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I believe it was Neil Gaiman who suggested that writing serialized fiction is like jumping out of an airplane with a needle and thread and hoping you’ll have sewn a parachute before you hit the ground. Certainly there’s always been something of a slapdash, catch-as-catch-can, make-it-up-as-we-go-along feel to even the smartest and most ambitious of long-running television serials (Lost and Buffy the Vampire Slayer.)

This reckless approach lends TV series (and some comic book series) a thrilling, anything-can-happen sort of spontaneity, but it also exposes the seams at times. (Fans rightly dismissed Spike’s attempt to rape Buffy in Buffy the Vampire Slayer’s seventh season as a transparent bid by the show’s writers to remind the audience that Spike was evil, after having slowly neutered him over the course of three seasons.)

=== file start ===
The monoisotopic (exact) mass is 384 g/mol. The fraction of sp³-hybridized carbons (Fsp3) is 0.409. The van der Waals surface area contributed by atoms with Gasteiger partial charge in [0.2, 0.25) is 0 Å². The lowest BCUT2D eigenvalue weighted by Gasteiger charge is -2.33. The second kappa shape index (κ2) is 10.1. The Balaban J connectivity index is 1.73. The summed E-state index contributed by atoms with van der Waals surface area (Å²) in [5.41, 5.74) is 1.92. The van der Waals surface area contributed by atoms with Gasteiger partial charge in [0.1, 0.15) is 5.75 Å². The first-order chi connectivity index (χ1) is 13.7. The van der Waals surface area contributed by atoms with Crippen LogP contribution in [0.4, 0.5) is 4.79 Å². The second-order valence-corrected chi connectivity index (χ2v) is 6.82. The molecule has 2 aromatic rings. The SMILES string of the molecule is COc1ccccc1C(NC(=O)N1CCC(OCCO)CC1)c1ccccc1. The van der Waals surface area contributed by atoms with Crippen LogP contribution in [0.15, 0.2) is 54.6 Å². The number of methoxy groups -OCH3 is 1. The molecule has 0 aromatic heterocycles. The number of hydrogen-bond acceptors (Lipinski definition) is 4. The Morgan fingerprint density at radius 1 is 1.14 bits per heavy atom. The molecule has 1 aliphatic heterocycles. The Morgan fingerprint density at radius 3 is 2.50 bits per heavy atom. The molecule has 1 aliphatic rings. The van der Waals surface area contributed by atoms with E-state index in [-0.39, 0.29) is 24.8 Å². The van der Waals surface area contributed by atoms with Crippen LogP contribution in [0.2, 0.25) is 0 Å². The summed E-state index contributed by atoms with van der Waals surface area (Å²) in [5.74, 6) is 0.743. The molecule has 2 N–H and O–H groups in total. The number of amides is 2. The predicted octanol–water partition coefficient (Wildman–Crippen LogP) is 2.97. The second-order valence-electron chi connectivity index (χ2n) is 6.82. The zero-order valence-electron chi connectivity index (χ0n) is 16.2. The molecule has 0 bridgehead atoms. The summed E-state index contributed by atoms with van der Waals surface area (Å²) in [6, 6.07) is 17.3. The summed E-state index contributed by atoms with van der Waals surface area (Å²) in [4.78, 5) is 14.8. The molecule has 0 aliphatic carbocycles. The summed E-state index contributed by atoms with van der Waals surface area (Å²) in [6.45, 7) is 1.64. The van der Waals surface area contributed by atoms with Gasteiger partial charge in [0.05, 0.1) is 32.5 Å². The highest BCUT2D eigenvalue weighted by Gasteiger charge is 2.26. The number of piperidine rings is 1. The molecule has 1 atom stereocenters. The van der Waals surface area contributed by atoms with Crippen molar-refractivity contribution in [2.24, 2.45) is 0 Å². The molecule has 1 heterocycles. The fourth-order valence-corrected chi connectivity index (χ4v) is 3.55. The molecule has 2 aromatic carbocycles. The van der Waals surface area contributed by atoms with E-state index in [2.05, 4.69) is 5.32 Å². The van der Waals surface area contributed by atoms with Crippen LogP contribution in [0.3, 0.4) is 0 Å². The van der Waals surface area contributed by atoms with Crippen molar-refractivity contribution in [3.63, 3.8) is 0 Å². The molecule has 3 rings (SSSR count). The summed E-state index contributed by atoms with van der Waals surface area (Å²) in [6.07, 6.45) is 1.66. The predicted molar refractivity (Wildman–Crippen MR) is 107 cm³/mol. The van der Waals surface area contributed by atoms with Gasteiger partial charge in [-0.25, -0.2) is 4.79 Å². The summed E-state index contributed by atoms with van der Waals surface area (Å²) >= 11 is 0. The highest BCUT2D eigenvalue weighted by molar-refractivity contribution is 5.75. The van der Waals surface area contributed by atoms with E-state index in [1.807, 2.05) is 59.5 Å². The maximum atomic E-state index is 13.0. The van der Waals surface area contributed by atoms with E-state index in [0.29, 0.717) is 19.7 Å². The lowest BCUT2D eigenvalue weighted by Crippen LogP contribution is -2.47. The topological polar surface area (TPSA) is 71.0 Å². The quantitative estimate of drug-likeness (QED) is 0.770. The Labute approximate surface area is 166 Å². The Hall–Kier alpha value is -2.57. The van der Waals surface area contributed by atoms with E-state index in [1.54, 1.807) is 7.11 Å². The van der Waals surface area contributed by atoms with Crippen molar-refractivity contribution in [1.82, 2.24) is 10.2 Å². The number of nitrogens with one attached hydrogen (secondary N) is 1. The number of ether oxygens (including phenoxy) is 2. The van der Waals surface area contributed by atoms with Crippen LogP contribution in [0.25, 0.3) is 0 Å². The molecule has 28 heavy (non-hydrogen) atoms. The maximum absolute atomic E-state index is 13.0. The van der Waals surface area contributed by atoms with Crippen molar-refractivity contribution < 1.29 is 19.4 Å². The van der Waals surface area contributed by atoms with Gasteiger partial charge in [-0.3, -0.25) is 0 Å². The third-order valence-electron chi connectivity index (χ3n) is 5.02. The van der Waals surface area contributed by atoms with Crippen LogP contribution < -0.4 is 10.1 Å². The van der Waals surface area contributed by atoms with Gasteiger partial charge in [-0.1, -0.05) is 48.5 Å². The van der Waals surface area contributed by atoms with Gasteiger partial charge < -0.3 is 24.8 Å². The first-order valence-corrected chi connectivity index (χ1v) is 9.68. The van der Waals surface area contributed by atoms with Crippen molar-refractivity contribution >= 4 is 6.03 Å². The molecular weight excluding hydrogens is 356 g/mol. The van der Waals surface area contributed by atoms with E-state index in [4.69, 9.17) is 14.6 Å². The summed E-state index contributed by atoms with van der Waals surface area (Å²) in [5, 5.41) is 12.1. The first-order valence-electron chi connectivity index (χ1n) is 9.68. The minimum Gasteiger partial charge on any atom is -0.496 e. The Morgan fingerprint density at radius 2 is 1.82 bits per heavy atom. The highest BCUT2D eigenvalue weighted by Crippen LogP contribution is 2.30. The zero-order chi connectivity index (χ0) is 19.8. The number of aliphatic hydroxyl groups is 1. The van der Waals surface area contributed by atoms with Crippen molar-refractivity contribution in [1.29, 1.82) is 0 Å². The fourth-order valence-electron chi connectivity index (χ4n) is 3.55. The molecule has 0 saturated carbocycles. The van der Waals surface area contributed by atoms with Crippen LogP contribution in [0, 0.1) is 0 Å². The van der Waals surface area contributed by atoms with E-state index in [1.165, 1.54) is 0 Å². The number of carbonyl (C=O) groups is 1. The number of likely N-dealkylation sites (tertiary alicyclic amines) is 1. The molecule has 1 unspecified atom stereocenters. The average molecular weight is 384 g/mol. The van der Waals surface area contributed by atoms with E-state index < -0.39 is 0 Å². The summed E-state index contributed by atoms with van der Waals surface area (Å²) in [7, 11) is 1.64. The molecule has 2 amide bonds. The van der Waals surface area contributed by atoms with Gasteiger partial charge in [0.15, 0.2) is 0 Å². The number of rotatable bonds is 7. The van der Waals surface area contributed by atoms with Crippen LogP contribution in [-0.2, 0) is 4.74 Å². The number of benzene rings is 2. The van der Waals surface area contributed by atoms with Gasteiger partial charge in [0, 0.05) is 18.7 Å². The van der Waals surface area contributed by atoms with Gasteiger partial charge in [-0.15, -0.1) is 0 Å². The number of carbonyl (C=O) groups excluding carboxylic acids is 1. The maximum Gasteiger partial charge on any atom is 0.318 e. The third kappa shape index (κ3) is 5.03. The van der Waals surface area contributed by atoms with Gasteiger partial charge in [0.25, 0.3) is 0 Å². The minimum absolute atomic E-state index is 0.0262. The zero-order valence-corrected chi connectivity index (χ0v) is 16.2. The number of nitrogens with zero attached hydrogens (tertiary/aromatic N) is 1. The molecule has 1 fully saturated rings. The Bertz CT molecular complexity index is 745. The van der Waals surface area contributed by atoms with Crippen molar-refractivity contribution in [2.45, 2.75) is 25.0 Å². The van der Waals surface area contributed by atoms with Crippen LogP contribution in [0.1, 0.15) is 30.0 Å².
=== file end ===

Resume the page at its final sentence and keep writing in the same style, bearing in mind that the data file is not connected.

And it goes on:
What I find most intriguing and satisfying about extended serial fiction is that it is uniquely equipped to reveal the startling extent to which a character can change over the course of time; while your average film might devote two hours to a given character’s narrative arc, Angel gave us five seasons to marvel at its title character as he struggled his way through 20-some episodes at a go. Removing commercials, each ostensibly hour-long entry offered perhaps 40 minutes of real story, but even then, you’re looking at a narrative which lasts well over 70 hours; a talented writer can do a lot with a character in 70 hours.

//Blogs

Is Black Widow Still a Hero? Dissecting the Misogynistic Outrage Against the Avengers

// Short Ends and Leader

"Black Widow may very well be the pinnacle of the modern action heroine, so why is there so much backlash about her role in the new Avengers film?

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